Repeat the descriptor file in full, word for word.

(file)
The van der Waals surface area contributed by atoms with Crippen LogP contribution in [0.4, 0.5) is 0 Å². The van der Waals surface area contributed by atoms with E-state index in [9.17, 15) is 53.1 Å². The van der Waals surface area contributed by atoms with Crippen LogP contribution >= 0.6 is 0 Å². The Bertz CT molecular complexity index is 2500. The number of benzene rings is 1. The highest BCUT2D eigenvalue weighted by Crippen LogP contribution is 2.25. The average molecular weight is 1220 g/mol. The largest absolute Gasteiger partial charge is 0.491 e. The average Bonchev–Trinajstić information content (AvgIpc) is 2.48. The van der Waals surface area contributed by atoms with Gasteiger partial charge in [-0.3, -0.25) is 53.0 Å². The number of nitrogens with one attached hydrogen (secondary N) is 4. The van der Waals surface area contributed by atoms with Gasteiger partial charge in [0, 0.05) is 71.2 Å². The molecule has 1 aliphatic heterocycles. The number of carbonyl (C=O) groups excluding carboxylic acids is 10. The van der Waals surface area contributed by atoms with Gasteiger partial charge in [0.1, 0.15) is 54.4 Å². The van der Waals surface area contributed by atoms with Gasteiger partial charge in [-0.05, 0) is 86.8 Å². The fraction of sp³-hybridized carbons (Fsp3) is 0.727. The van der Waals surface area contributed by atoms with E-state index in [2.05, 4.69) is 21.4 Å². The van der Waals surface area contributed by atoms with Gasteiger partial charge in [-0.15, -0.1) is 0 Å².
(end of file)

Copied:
The van der Waals surface area contributed by atoms with Crippen LogP contribution in [0.4, 0.5) is 0 Å². The van der Waals surface area contributed by atoms with E-state index in [9.17, 15) is 53.1 Å². The van der Waals surface area contributed by atoms with Crippen LogP contribution >= 0.6 is 0 Å². The Bertz CT molecular complexity index is 2500. The number of benzene rings is 1. The highest BCUT2D eigenvalue weighted by Crippen LogP contribution is 2.25. The average molecular weight is 1220 g/mol. The largest absolute Gasteiger partial charge is 0.491 e. The average Bonchev–Trinajstić information content (AvgIpc) is 2.48. The van der Waals surface area contributed by atoms with Gasteiger partial charge in [-0.3, -0.25) is 53.0 Å². The number of nitrogens with one attached hydrogen (secondary N) is 4. The van der Waals surface area contributed by atoms with Gasteiger partial charge in [0, 0.05) is 71.2 Å². The molecule has 1 aliphatic heterocycles. The number of carbonyl (C=O) groups excluding carboxylic acids is 10. The van der Waals surface area contributed by atoms with Gasteiger partial charge in [0.1, 0.15) is 54.4 Å². The van der Waals surface area contributed by atoms with Gasteiger partial charge in [-0.05, 0) is 86.8 Å². The fraction of sp³-hybridized carbons (Fsp3) is 0.727. The van der Waals surface area contributed by atoms with E-state index in [2.05, 4.69) is 21.4 Å². The van der Waals surface area contributed by atoms with Gasteiger partial charge in [-0.15, -0.1) is 0 Å².